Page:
Buying a home is a big decision, and one of the most often overlooked steps is to figure out your price range. It’s exciting to scroll through Zillow and check out open houses, but your first step should really be to figure out how much you can afford so you don’t get attached to a home that’s just not realistic for you.
When we talk about how much house you can afford, what we’re really talking about is your total monthly payments that go towards housing. This starts with your mortgage payment, but it doesn’t stop there. It also includes homeowners insurance and property taxes, expected maintenance, HOA fees (if applicable), and PMI (private mortgage insurance). All of that added together is your monthly housing cost, and that’s what you have to fit into your budget.
This will depend on the amount you borrow, the length of the loan, and the interest rate you qualify for. The amount borrowed will be the cost of the home minus your down payment. Once you have that amount you can use an online calculator (like this one) to see what monthly payments you would have with a standard 30 year mortgage at current interest rates (you can find estimates of those here). For example, borrowing $300,000 for 30 years at 7% interest means a monthly payment of about $1,996.
PMI (Private Mortgage Insurance)
If your down payment is less than 20% then you will probably have to pay PMI for at least the first few years of your mortgage. It ranges from 0.5% to 2% of the purchase price. Let’s say you were able to put down $25,000 in that previous example, making the total cost of the home $325,000 (remember you borrowed $300,000). If PMI is 0.5% then you’d pay 0.5% of the total value of the loan per year in PMI, or $125/month.
The average homeowner’s insurance cost in 2023 is about $1,500 for $250,000 in coverage. Your costs can vary significantly depending on where you live, how big your home is and what type of coverage you get. For our example we’ll use the average to estimate a $125/month cost.
Your property taxes are essentially a percentage of your home’s assessed value. It depends on where you live and you can get an estimate by using an online calculator like this one. We’ll assume a 1.25% property tax rate on our $325,000 home for annual taxes of $4,062 or $339/month.
Ongoing maintenance costs aren’t smooth; you can go years without having to fix or replace anything and then spend thousands on a new water heater or air conditioner. A popular rule of thumb is to assume at least 1% of the cost of the home in annual maintenance costs. For our $325,000 home that’s $3,250 annually or $271/month
If the home you’re interested in has a home owners association (HOA) you’ll have to pay annual fees. These fees can range from a few hundred dollars a month to thousands, so we’ll use $150/month for our estimate.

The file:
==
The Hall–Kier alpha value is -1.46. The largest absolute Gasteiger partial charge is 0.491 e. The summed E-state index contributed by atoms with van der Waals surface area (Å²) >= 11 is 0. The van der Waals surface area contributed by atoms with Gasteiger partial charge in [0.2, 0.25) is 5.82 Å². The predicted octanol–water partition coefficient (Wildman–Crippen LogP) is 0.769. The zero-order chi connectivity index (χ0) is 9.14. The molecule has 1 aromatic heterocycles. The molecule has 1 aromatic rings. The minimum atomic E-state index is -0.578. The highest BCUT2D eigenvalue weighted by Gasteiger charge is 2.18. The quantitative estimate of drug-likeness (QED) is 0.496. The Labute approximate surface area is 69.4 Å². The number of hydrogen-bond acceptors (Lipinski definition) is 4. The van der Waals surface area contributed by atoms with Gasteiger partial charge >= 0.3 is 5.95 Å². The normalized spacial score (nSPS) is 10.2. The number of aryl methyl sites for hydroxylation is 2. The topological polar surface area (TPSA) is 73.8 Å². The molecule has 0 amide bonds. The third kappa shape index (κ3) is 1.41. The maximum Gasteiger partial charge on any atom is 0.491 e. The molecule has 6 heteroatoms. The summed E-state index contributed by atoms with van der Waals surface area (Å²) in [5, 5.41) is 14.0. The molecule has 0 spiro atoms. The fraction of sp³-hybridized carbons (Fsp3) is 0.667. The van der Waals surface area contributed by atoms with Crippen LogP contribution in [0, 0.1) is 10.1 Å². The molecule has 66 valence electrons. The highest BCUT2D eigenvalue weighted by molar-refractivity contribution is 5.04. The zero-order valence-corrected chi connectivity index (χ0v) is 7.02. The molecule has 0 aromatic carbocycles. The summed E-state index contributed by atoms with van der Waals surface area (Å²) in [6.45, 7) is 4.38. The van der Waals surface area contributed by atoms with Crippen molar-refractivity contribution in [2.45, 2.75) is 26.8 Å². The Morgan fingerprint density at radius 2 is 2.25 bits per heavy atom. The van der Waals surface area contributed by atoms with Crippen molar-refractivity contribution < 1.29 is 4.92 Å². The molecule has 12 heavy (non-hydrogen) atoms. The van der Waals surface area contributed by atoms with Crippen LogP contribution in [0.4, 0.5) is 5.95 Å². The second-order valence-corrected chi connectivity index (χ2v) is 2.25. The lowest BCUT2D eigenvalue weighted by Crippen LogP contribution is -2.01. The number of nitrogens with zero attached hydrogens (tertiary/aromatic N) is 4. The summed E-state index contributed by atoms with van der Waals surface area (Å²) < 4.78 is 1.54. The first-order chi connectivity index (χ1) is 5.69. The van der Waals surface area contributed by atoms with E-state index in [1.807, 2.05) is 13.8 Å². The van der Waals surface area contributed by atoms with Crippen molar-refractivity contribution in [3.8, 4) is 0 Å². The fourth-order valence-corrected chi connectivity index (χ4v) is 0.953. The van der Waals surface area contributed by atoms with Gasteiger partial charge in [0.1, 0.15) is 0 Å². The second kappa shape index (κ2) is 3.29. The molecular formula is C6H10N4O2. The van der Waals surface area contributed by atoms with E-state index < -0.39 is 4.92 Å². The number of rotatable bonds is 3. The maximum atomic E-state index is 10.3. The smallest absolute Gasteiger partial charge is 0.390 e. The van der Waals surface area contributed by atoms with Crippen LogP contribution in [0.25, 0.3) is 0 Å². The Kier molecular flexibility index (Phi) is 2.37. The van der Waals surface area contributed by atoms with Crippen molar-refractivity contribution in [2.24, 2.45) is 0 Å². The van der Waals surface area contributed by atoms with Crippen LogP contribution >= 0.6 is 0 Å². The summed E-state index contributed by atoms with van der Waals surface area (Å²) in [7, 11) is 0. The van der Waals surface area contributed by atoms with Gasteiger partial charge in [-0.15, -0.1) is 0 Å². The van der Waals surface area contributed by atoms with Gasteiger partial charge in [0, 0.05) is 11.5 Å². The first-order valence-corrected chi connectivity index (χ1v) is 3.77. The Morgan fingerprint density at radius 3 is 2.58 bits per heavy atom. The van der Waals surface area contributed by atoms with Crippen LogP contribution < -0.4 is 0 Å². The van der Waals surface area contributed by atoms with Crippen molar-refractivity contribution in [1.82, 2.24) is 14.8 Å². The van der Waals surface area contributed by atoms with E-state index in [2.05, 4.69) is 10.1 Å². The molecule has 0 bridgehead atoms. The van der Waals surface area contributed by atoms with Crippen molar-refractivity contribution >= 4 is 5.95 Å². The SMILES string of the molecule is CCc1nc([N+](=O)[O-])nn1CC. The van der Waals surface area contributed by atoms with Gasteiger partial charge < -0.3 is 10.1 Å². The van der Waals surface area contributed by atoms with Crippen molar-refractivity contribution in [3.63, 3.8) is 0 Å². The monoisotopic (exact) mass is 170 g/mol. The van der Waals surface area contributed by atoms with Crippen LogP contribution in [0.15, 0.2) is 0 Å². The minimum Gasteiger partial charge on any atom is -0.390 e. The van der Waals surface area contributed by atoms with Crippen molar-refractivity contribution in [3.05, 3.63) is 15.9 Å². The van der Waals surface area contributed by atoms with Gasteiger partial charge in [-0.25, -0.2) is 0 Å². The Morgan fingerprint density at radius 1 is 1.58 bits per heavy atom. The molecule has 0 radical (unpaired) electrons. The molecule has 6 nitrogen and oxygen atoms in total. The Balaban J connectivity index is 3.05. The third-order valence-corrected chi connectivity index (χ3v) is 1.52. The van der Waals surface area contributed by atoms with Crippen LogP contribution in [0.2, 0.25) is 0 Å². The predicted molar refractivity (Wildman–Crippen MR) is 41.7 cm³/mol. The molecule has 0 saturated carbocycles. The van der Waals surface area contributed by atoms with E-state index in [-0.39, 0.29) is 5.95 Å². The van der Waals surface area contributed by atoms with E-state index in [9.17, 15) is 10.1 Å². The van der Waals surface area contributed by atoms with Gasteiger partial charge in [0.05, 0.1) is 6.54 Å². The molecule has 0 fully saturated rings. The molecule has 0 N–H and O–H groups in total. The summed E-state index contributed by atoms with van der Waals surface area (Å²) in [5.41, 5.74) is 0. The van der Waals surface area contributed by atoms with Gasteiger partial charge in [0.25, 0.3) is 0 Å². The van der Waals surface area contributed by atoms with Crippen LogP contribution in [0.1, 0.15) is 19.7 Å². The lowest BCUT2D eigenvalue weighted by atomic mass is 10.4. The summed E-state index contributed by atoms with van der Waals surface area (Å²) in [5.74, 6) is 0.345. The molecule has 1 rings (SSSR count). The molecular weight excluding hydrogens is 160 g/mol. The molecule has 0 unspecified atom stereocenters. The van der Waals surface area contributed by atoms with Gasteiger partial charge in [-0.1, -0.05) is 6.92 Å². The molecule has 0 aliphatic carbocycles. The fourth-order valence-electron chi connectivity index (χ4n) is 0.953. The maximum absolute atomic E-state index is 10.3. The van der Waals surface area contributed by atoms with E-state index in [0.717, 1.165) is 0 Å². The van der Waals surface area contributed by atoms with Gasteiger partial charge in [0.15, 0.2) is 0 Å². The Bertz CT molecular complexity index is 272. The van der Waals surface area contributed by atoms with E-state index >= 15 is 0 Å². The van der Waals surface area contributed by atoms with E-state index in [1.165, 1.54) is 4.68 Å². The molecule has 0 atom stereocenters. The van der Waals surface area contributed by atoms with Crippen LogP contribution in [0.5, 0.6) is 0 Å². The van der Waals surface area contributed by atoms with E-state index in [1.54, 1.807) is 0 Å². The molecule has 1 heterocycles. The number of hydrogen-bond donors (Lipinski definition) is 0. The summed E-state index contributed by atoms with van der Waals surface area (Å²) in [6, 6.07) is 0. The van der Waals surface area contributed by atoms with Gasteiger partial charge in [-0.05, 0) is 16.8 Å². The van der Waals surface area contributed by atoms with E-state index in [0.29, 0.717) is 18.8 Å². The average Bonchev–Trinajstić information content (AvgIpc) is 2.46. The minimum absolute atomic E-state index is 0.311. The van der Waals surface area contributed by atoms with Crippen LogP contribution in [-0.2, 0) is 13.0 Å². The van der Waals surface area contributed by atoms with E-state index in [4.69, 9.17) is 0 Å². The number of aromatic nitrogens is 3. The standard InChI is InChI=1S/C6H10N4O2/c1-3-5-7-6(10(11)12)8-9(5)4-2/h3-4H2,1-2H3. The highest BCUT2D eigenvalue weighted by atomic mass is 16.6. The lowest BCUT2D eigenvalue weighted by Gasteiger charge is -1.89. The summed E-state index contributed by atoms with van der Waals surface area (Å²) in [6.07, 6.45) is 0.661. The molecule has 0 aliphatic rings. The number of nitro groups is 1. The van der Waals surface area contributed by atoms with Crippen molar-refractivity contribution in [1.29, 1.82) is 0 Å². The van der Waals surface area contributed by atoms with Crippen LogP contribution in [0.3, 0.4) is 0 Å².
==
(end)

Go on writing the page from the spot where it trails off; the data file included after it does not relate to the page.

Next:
Adding all of these costs up can be quite a shock. In our example we’re buying a $325,000 home and the basic mortgage cost is estimated at $1,996/month. However, when we add up all of the related costs we get a total of $3,006/month that you’re spending on housing! The actual mortgage payment is only about 2/3 of the total cost.
So how much should that total monthly housing cost be?
There’s a rule of thumb that mortgage lenders use that says your housing costs should not be more than 28% of your gross (before taxes, in other words) income. If you’re buying a home with someone, you would use your combined income for this. In our example, $3,006 is 28% of $10,736 so that the homebuyer(s) would need pre-tax income of $10,376 to be able to safely afford that home.
Here’s another quick example, from the mortgage lender perspective. If you make $75,000 and your partner makes $90,000 your combined pre-tax income is $165,000 per year, or $13,750 per month. 28% of $13,750 is $3,850. The same mortgage lender rule of thumb says to keep all debt payments to under 30% of your gross income. That means when you add up your mortgage payment, your auto loan payments, student loan payments, etc they shouldn’t total more than $4,125 per month.
But keep in mind that these are the mortgage lenders rules, not yours! They are concerned with your ability to pay back your mortgage, and that’s it so they aren’t necessarily taking all of these costs into account. They also don’t take into account your other goals or other obligations you may have. The amount you qualify for is not necessarily what you can afford. Buying a home is a big decision and you’ll be making these monthly payments for years to come. It’s easier said than done to find something affordable and not stretch your budget to the breaking point, but you really want to make sure you understand your price range before you start shopping.